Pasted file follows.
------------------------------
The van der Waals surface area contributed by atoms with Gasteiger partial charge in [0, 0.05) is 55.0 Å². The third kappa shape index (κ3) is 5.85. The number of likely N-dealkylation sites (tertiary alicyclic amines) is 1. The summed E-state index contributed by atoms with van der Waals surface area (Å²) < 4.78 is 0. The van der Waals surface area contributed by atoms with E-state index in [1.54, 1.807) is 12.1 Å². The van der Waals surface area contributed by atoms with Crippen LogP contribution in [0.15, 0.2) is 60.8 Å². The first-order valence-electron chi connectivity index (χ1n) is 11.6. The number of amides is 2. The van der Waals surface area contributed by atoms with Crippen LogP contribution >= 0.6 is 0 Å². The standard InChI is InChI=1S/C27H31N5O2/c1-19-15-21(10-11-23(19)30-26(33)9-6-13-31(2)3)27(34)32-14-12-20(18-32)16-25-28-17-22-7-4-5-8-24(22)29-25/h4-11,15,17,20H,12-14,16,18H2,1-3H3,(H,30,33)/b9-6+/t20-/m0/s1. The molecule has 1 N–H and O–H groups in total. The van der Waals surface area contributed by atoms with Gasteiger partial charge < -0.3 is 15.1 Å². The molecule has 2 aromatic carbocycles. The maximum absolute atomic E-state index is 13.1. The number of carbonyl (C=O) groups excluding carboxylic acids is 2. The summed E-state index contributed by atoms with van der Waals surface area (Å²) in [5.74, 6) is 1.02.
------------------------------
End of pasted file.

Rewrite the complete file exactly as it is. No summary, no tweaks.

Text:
The van der Waals surface area contributed by atoms with Gasteiger partial charge in [0, 0.05) is 55.0 Å². The third kappa shape index (κ3) is 5.85. The number of likely N-dealkylation sites (tertiary alicyclic amines) is 1. The summed E-state index contributed by atoms with van der Waals surface area (Å²) < 4.78 is 0. The van der Waals surface area contributed by atoms with E-state index in [1.54, 1.807) is 12.1 Å². The van der Waals surface area contributed by atoms with Crippen LogP contribution in [0.15, 0.2) is 60.8 Å². The first-order valence-electron chi connectivity index (χ1n) is 11.6. The number of amides is 2. The van der Waals surface area contributed by atoms with Crippen LogP contribution >= 0.6 is 0 Å². The standard InChI is InChI=1S/C27H31N5O2/c1-19-15-21(10-11-23(19)30-26(33)9-6-13-31(2)3)27(34)32-14-12-20(18-32)16-25-28-17-22-7-4-5-8-24(22)29-25/h4-11,15,17,20H,12-14,16,18H2,1-3H3,(H,30,33)/b9-6+/t20-/m0/s1. The molecule has 1 N–H and O–H groups in total. The van der Waals surface area contributed by atoms with Gasteiger partial charge < -0.3 is 15.1 Å². The molecule has 2 aromatic carbocycles. The maximum absolute atomic E-state index is 13.1. The number of carbonyl (C=O) groups excluding carboxylic acids is 2. The summed E-state index contributed by atoms with van der Waals surface area (Å²) in [5.74, 6) is 1.02.